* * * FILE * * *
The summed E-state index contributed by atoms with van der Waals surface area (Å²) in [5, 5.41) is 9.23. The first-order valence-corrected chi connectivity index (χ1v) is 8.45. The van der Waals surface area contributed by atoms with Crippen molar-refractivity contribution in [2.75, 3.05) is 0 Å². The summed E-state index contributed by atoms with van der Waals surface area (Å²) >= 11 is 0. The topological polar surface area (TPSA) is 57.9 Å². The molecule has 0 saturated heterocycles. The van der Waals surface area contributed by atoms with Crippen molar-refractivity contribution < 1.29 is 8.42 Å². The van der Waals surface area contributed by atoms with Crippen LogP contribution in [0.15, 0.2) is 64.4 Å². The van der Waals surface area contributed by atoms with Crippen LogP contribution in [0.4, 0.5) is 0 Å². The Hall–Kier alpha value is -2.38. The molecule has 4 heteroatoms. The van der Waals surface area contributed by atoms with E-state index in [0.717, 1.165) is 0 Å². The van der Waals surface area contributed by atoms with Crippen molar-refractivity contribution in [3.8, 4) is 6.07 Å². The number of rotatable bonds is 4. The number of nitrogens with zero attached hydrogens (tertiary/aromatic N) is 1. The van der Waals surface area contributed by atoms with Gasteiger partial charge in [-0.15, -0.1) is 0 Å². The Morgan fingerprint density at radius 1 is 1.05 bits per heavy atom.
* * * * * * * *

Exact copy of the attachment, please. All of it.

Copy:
The summed E-state index contributed by atoms with van der Waals surface area (Å²) in [5, 5.41) is 9.23. The first-order valence-corrected chi connectivity index (χ1v) is 8.45. The van der Waals surface area contributed by atoms with Crippen molar-refractivity contribution in [2.75, 3.05) is 0 Å². The summed E-state index contributed by atoms with van der Waals surface area (Å²) >= 11 is 0. The topological polar surface area (TPSA) is 57.9 Å². The molecule has 0 saturated heterocycles. The van der Waals surface area contributed by atoms with Crippen molar-refractivity contribution < 1.29 is 8.42 Å². The van der Waals surface area contributed by atoms with Crippen LogP contribution in [0.15, 0.2) is 64.4 Å². The van der Waals surface area contributed by atoms with Crippen LogP contribution in [0.4, 0.5) is 0 Å². The Hall–Kier alpha value is -2.38. The molecule has 4 heteroatoms. The van der Waals surface area contributed by atoms with E-state index in [0.717, 1.165) is 0 Å². The van der Waals surface area contributed by atoms with Crippen molar-refractivity contribution in [3.8, 4) is 6.07 Å². The number of rotatable bonds is 4. The number of nitrogens with zero attached hydrogens (tertiary/aromatic N) is 1. The van der Waals surface area contributed by atoms with Gasteiger partial charge in [-0.15, -0.1) is 0 Å². The Morgan fingerprint density at radius 1 is 1.05 bits per heavy atom.